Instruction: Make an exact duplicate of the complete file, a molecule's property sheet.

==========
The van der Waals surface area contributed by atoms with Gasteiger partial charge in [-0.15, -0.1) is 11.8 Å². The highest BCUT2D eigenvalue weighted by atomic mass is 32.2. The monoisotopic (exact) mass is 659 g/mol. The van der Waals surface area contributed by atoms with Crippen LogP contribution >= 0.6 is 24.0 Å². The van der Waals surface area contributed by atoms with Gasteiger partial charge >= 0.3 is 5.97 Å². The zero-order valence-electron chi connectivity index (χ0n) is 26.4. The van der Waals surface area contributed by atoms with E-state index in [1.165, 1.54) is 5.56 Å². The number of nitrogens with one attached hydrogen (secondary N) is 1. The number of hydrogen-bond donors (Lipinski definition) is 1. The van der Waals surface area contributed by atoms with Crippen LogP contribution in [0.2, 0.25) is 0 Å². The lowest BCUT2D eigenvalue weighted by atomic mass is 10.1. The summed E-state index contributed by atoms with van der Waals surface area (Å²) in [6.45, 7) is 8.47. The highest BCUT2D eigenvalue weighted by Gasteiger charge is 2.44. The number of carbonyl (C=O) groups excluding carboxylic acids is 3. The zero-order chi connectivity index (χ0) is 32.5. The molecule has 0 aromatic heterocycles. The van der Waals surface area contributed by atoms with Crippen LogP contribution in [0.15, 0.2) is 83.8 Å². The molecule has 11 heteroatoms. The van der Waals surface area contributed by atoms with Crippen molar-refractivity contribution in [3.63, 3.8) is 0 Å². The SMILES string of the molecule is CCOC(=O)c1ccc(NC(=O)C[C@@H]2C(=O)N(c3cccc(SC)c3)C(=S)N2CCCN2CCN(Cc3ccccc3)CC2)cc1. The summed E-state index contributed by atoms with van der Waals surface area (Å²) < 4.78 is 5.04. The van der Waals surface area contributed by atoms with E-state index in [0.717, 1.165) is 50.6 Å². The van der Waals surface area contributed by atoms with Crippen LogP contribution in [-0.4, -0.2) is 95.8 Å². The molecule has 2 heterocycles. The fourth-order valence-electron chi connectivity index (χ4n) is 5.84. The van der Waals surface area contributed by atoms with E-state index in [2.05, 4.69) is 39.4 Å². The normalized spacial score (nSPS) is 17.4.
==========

The van der Waals surface area contributed by atoms with Gasteiger partial charge in [-0.15, -0.1) is 11.8 Å². The highest BCUT2D eigenvalue weighted by atomic mass is 32.2. The monoisotopic (exact) mass is 659 g/mol. The van der Waals surface area contributed by atoms with Crippen LogP contribution >= 0.6 is 24.0 Å². The van der Waals surface area contributed by atoms with Gasteiger partial charge >= 0.3 is 5.97 Å². The zero-order valence-electron chi connectivity index (χ0n) is 26.4. The van der Waals surface area contributed by atoms with E-state index in [1.165, 1.54) is 5.56 Å². The number of nitrogens with one attached hydrogen (secondary N) is 1. The number of hydrogen-bond donors (Lipinski definition) is 1. The van der Waals surface area contributed by atoms with Crippen LogP contribution in [0.2, 0.25) is 0 Å². The lowest BCUT2D eigenvalue weighted by atomic mass is 10.1. The summed E-state index contributed by atoms with van der Waals surface area (Å²) in [6.45, 7) is 8.47. The highest BCUT2D eigenvalue weighted by Gasteiger charge is 2.44. The number of carbonyl (C=O) groups excluding carboxylic acids is 3. The zero-order chi connectivity index (χ0) is 32.5. The molecule has 0 aromatic heterocycles. The van der Waals surface area contributed by atoms with Crippen LogP contribution in [0.15, 0.2) is 83.8 Å². The molecule has 11 heteroatoms. The van der Waals surface area contributed by atoms with Crippen molar-refractivity contribution in [3.63, 3.8) is 0 Å². The SMILES string of the molecule is CCOC(=O)c1ccc(NC(=O)C[C@@H]2C(=O)N(c3cccc(SC)c3)C(=S)N2CCCN2CCN(Cc3ccccc3)CC2)cc1. The summed E-state index contributed by atoms with van der Waals surface area (Å²) < 4.78 is 5.04. The van der Waals surface area contributed by atoms with E-state index in [0.717, 1.165) is 50.6 Å². The van der Waals surface area contributed by atoms with Crippen LogP contribution in [-0.4, -0.2) is 95.8 Å². The molecule has 2 heterocycles. The fourth-order valence-electron chi connectivity index (χ4n) is 5.84. The van der Waals surface area contributed by atoms with E-state index in [2.05, 4.69) is 39.4 Å². The normalized spacial score (nSPS) is 17.4.